December 13, 2010 in Nation/World

Police investigate Sweden bombing

Premier urges citizens not to jump to conclusions
Malin Rising Associated Press
 

STOCKHOLM, Sweden – No one died except for the suspected bomber, but two explosions in Sweden’s capital tore at the fabric of this tolerant and open nation – a society that hadn’t seen a terrorist attack in more than three decades.

Two people were wounded in central Stockholm on Saturday in what appeared to be the first suicide bombing in the history of Sweden, which has been spared the major terrorist strikes seen in several other European countries.

A car exploded in the middle of the seasonal shopping frenzy, shooting flames and causing several smaller blasts as people ran screaming from the scene. The blast that killed the alleged bomber came moments later a few blocks away from the car explosion on a busy pedestrian street.

Experts said the alleged bomber probably didn’t succeed in detonating all the explosives and could have caused much greater damage.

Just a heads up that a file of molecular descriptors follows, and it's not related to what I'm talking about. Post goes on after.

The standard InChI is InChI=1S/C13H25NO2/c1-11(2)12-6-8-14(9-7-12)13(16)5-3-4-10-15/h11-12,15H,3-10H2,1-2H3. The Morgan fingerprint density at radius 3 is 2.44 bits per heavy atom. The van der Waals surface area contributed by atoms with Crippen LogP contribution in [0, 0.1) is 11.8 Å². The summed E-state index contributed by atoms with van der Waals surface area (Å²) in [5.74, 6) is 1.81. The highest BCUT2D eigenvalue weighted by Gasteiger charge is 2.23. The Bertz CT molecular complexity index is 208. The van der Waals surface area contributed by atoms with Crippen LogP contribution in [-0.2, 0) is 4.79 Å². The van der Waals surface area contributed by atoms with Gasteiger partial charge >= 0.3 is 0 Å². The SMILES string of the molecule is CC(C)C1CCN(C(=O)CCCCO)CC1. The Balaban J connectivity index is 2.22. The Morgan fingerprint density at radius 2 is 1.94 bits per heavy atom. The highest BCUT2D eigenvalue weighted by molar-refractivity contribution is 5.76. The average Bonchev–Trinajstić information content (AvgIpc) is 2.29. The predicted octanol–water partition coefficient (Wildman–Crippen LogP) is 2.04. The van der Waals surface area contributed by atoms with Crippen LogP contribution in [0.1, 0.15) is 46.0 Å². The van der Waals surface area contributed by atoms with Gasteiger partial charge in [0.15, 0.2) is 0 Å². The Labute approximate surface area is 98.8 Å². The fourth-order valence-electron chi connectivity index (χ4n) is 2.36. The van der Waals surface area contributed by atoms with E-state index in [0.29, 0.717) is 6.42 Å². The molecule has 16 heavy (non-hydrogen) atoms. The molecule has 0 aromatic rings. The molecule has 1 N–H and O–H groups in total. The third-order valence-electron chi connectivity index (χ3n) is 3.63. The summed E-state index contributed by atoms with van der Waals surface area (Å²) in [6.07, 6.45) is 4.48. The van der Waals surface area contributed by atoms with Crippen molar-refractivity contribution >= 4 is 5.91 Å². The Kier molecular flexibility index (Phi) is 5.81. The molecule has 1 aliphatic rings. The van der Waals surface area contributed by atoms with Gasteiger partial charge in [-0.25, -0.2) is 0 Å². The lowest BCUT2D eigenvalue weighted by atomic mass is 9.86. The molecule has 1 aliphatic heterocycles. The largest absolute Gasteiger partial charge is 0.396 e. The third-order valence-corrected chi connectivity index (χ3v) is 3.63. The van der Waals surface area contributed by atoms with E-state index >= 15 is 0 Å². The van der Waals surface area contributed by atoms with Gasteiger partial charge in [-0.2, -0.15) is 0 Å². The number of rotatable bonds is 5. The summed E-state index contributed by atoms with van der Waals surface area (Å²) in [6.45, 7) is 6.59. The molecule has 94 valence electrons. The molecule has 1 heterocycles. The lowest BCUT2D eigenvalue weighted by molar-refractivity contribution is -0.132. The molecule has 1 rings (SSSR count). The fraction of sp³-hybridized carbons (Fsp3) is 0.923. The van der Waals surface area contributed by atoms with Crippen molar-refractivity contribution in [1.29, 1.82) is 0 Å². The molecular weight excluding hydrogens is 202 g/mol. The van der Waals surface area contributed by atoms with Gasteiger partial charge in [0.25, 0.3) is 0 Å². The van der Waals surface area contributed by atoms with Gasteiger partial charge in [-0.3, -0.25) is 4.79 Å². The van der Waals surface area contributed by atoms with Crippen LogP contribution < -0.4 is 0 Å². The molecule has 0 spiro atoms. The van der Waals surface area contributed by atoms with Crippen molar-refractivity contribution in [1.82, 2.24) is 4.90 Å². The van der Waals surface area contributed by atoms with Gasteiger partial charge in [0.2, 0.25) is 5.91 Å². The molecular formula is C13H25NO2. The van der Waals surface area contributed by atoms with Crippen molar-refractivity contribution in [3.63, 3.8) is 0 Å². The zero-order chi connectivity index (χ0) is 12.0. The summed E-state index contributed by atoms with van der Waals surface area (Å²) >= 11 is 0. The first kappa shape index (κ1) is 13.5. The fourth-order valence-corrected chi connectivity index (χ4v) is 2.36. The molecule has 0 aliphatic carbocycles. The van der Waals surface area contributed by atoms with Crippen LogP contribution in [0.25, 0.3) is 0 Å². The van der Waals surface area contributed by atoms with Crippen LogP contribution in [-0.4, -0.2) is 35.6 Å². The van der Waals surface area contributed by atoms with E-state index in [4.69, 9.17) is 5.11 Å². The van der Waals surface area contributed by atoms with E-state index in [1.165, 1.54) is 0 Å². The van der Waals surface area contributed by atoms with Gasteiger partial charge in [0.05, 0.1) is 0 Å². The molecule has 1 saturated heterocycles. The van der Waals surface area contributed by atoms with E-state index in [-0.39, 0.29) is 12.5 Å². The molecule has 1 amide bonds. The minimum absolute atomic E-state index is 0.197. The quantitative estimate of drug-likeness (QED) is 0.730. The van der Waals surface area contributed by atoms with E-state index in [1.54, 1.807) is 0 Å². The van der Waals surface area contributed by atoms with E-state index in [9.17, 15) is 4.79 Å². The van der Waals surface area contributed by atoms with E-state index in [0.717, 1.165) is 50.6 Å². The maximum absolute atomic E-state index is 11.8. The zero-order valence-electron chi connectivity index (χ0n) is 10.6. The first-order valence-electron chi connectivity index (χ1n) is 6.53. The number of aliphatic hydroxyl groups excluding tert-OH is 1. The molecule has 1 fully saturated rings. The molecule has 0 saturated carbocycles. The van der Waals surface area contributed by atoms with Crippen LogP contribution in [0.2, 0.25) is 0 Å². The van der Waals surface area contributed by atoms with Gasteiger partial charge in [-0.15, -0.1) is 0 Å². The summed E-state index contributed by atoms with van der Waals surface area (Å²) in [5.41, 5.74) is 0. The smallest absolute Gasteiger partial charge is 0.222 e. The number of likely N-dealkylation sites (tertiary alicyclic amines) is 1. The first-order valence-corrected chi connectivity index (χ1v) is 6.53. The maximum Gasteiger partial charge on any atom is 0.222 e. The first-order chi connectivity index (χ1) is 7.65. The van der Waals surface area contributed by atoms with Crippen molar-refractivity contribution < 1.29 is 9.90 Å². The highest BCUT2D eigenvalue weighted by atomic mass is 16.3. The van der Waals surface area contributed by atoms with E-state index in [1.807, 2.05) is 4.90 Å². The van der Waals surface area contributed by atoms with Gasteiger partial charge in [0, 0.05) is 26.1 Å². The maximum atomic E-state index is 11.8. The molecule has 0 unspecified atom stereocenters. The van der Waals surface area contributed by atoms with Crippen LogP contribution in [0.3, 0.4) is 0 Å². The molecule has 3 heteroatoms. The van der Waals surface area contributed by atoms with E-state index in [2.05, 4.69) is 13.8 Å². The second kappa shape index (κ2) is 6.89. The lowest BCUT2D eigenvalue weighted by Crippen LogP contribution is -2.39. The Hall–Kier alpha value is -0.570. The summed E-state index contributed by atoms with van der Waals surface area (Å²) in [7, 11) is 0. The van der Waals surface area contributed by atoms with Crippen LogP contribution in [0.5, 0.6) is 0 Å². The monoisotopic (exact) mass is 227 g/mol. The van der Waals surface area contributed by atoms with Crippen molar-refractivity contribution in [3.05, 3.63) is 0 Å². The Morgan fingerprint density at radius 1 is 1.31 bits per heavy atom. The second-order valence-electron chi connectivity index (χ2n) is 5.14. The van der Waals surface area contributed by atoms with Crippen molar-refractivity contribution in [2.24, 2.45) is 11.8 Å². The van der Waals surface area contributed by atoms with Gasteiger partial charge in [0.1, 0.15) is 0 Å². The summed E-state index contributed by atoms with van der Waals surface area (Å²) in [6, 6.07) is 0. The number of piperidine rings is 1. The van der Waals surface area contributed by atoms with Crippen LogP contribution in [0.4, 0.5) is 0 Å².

Although police haven’t confirmed Saturday’s attack was motivated by Islamist views, an audio file sent to Swedish news agency TT shortly before the blast referred to jihad, Sweden’s military presence in Afghanistan and a cartoon by a Swedish artist that depicted the Prophet Muhammad as a dog, enraging many Muslims.

It hasn’t been verified that the speaker is the person who set off the explosive, but police have said they are investigating that possibility.

“Now the Islamic state has been created. We now exist here in Europe and in Sweden. We are a reality,” the voice said in the file, submitted to the Associated Press by TT. “I don’t want to say more about this. Our actions will speak for themselves.”

Police in the UK searched a property in Bedfordshire on Saturday after reports that the alleged bomber lived in Luton and studied at the University of Bedfordshire, the Press Association of Britain reported.

Swedish Prime Minister Fredrik Reinfeldt on Sunday said the attack was “unacceptable” but urged Swedes not to jump to “premature conclusions” that “create tension which paints pictures that are then difficult to change.”

“Sweden is an open society … which has stated a wish that people should be able to have different backgrounds, believe in different in gods … and live side by side in our open society,” Reinfeldt said at a news conference.

On Sunday, the pedestrian district where the explosions occurred was eerily quiet and empty for a mid-December weekend.

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